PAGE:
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Challenges in the potable water industry due to changes in source water quality: case study of Midvaal Water Company, South Africa

Shalene Janse van Rensburg, Sandra Barnard, Marina Krüger

Abstract


Midvaal Water Company treats hypertrophic water abstracted from the Vaal River to supply bulk wholesome potable water to their consumers in compliance with the South African National Standard (SANS) 241:2015 for drinking water. The facility incorporates conventional and advanced treatment processes. The aims of the study were to identify how the water treatment processes of the plant have changed over time in response to the varying water quality of the Vaal River, and to consider both current and future obstacles as well as possible solutions regarding water quality and treatment. Oxidation steps such as pre-chlorination, potassium permanganate addition, pre-ozonation and intermediate ozonation have either been applied in the past or are still operational. The dissolved air flotation plant accounts for almost 70% of total chlorophyll removal and the significance of this process was confirmed during a brief maintenance shutdown during 2015. Total chlorophyll concentrations of the source water have increased extensively since 1984, while turbidity levels have remained fairly constant but with spikes at times. The facility suffers from severe taste and odour episodes during warm periods due to the presence of methylisoborneol (MIB), released by Cyanophyceae, in the Vaal River. Concentrations of > 300 ng/L MIB have been recorded, whereas the odour threshold concentration for MIB ranges from 4 ng/L to 20 ng/L. The additional application of activated carbon to alleviate taste and odour problems has to be weighed against the cost implications for consumers, the correct type to be purchased for the organic molecules to be adsorbed, the interference of natural organic matter, and the formation of additional sludge mass, as well as the intensity and duration of taste and odour events. Midvaal remains a bulk potable water supplier and therefore has to consider the socio-economic status of their consumers where water pricing is concerned. The study ultimately emphasized the intrinsic value of protecting water resources.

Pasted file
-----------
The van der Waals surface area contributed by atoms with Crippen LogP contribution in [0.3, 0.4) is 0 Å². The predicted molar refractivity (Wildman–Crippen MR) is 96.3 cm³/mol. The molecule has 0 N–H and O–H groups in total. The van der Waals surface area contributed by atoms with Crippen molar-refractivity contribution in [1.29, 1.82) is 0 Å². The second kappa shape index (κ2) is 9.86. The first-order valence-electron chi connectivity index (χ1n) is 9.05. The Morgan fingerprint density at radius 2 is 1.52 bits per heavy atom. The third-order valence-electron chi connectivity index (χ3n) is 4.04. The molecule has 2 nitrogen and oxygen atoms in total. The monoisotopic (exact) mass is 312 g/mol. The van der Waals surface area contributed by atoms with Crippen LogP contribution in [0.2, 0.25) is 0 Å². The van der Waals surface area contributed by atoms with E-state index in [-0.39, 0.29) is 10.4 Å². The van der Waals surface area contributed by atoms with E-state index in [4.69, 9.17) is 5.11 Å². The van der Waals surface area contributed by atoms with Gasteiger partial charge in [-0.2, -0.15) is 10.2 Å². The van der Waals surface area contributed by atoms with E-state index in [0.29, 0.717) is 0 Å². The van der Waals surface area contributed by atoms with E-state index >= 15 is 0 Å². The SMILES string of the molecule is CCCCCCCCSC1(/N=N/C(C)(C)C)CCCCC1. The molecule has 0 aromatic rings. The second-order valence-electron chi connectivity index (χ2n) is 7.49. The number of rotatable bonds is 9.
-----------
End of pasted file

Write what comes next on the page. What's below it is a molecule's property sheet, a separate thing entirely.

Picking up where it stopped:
Keywords: oxidation processes, dissolved air flotation, chlorophyll a, taste and odour




http://dx.doi.org/10.4314/wsa.v42i4.14
AJOL African Journals Online